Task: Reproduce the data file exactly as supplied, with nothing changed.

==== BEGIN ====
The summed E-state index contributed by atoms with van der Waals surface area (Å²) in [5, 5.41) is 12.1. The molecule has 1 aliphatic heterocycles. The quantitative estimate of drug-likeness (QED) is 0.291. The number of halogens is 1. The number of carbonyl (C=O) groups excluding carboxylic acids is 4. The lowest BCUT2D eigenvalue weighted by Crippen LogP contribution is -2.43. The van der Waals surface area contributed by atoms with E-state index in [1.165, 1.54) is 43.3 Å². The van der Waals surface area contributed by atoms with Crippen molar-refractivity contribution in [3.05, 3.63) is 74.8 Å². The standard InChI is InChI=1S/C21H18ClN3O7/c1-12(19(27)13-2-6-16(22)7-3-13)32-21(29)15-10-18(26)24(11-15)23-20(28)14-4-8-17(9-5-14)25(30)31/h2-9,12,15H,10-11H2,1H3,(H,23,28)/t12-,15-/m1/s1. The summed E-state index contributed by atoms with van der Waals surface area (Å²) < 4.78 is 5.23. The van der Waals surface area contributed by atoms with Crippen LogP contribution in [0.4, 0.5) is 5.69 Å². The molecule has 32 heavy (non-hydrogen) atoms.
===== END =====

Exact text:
The summed E-state index contributed by atoms with van der Waals surface area (Å²) in [5, 5.41) is 12.1. The molecule has 1 aliphatic heterocycles. The quantitative estimate of drug-likeness (QED) is 0.291. The number of halogens is 1. The number of carbonyl (C=O) groups excluding carboxylic acids is 4. The lowest BCUT2D eigenvalue weighted by Crippen LogP contribution is -2.43. The van der Waals surface area contributed by atoms with E-state index in [1.165, 1.54) is 43.3 Å². The van der Waals surface area contributed by atoms with Crippen molar-refractivity contribution in [3.05, 3.63) is 74.8 Å². The standard InChI is InChI=1S/C21H18ClN3O7/c1-12(19(27)13-2-6-16(22)7-3-13)32-21(29)15-10-18(26)24(11-15)23-20(28)14-4-8-17(9-5-14)25(30)31/h2-9,12,15H,10-11H2,1H3,(H,23,28)/t12-,15-/m1/s1. The summed E-state index contributed by atoms with van der Waals surface area (Å²) < 4.78 is 5.23. The van der Waals surface area contributed by atoms with Crippen LogP contribution in [0.4, 0.5) is 5.69 Å². The molecule has 32 heavy (non-hydrogen) atoms.